How To Look At A House
McGarry and Madsen's home inspection blog for buyers of
site-built, mobile/manfuactured and modular homes
What size in tons is my Sanyo heat pump?
Tuesday, May 19, 2020
You can determine the size in tons of your Sanyo HVAC system by examining the model number on the data sticker at the side of the condenser (outdoor unit). Look at the first two numbers after several letters at the beginning of the model number. It will be a number divisible by 6 or 12, and represents the nominal BTU of the system in thousands. A ton of air conditioning equals 12,000 BTU so, for the model number KHS1853, 18 divided by 12 equals 1.5 tons. Another example is KMS0912, which 3/4 ton, which is a small size that doesn’t fit the format exactly.
Here’s a rundown of the range you will encounter: 09 = 3/4 ton, 12 = 1 ton, 18 = 1.5 tons, 24 = 2 tons, 30 - 2.5 tons, 36 = 3 tons.
If you are unsure whether you have found the right two numbers, you can double-check it by looking for the “RLA” rating on the data plate. RLA is an acronym for Rated Load Amperage, and is what the maximum amperage should be when the condenser up and running. If you divide the RLA by 6 for older units and 5 or 6 for newer units, you should get a number that approximates (not exactly) the tonnage of the system. Make sure you use RLA and not LRA, Locked Rotor Amperage, which is the surge of amps necessary to overcome inertia and start the system. It averages around five times the RLA.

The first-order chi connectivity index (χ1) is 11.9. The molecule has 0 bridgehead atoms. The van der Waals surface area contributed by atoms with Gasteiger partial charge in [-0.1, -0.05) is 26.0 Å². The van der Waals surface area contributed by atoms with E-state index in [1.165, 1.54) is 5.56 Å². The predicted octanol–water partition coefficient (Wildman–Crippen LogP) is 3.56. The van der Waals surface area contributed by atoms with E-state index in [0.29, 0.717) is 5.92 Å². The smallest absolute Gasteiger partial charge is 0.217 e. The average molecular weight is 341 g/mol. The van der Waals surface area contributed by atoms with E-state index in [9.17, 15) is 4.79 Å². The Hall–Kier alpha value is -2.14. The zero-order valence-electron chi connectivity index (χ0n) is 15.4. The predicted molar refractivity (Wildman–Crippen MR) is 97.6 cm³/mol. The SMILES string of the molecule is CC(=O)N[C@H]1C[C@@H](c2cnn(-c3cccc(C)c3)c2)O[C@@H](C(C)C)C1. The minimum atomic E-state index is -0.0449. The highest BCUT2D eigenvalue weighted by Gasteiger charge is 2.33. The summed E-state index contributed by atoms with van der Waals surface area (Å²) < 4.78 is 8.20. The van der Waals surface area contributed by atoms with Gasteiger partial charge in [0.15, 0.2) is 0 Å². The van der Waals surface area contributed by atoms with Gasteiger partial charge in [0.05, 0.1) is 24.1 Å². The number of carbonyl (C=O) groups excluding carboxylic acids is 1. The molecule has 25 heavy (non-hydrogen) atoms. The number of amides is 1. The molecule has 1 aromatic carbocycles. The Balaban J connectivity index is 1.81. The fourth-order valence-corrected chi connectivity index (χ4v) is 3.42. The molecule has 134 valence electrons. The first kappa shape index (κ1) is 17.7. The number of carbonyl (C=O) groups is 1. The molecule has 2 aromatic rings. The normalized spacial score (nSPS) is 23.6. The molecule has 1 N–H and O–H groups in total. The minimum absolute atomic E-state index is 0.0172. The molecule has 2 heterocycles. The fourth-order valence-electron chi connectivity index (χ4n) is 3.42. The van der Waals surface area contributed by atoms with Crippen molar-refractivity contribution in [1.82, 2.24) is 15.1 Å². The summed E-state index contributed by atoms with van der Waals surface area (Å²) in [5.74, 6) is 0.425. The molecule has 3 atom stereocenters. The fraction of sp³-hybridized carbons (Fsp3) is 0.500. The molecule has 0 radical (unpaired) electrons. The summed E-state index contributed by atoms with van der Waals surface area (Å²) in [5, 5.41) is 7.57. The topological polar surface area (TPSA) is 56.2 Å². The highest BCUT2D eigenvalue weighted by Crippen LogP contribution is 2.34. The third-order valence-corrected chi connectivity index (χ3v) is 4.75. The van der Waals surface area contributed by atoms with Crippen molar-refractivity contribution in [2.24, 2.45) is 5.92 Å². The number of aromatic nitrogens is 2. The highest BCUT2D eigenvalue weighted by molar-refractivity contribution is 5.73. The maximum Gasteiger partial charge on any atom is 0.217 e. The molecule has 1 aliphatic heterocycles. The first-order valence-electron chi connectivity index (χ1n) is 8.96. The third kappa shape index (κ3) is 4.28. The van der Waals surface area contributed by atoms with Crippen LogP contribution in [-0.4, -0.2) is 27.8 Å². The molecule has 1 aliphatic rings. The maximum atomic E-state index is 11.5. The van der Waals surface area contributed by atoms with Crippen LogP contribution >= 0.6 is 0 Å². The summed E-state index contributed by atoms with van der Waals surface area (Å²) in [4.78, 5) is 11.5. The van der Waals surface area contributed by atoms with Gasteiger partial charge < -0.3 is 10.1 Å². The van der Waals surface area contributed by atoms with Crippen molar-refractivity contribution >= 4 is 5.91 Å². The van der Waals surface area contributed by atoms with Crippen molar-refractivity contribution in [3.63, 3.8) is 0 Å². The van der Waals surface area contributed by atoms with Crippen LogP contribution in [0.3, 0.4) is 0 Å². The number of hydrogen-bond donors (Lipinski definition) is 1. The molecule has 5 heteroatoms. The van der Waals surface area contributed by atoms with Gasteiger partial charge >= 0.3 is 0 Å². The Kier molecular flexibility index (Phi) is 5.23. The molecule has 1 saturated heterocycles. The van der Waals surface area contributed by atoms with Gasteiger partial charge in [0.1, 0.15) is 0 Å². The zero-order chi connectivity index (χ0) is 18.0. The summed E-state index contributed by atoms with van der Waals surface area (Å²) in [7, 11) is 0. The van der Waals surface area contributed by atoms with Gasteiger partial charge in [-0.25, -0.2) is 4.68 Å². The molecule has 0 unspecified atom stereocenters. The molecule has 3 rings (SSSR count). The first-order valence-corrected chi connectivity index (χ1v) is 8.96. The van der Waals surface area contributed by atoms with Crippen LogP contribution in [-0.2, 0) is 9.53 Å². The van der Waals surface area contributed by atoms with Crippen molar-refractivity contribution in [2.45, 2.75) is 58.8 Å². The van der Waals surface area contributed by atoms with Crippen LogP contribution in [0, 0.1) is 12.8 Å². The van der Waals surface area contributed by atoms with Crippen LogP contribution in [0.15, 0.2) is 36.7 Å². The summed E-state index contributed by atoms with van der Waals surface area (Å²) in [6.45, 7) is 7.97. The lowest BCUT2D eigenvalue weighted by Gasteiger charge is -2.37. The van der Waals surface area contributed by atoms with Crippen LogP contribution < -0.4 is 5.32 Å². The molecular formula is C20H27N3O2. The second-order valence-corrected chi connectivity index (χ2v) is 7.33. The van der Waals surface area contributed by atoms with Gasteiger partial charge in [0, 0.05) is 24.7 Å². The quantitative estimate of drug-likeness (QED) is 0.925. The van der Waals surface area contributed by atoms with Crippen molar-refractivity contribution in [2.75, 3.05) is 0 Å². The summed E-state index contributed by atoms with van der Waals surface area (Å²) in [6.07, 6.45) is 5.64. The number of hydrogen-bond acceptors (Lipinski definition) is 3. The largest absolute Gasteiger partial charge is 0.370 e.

To determine the age of a Sanyo system, go to our blog post How can I tell the age of a Sanyo heat pump or air conditioner from the serial number? For the age of another brand or manufacturer, go to our blog post How do I determine the age of my air conditioner?
And to figure out what all the other numbers listed on the condenser data plate mean, go to our blog post How do I understand the air conditioner or heat pump condenser label (data plate)?
• • • • • • • • • • • • • • • • • • • • • • • • • • • • • • • • • • •
To learn more about heating and air conditioning systems, see these other blog posts:
• How can I find out the SEER of my air conditioner?
• My air conditioner won't turn on. What's wrong?
• How can I find out the size of my air conditioner?
• How can I find out the age of my air conditioner or furnace?
• How can I tell whether the condenser (outdoor unit) is an air conditioner or heat pump?
• Where is the air filter for my central air conditioner and furnace? I can’t find it?
• Does an old air conditioner use more electricity as it ages?
• How did homes stay cool in Florida before air conditioning?
• What is wrong with an air conditioner when the air flow out of the vents is low?
• Why has the thermostat screen gone blank?
• Why does it take so long to cool a house when an air conditioner has been off for a while?
• Why is my air conditioner not cooling enough?
• What are the most common problems with wall/window air conditioners?
• Will closing doors reduce my heating and cooling costs?
Visit our HEATING AND AIR CONDITIONING page for other related blog posts on this subject, or go to the INDEX for a complete listing of all our articles.
of Blog Posts
Top 5 results given instantly.
Click on magnifying glass
for all search results.
Buying a home in North/Central Florida? Check our price for a team inspection by two FL-licensed contractors and inspectors. Over 8,500 inspections completed in 20+ years. In a hurry? We will get it done for you.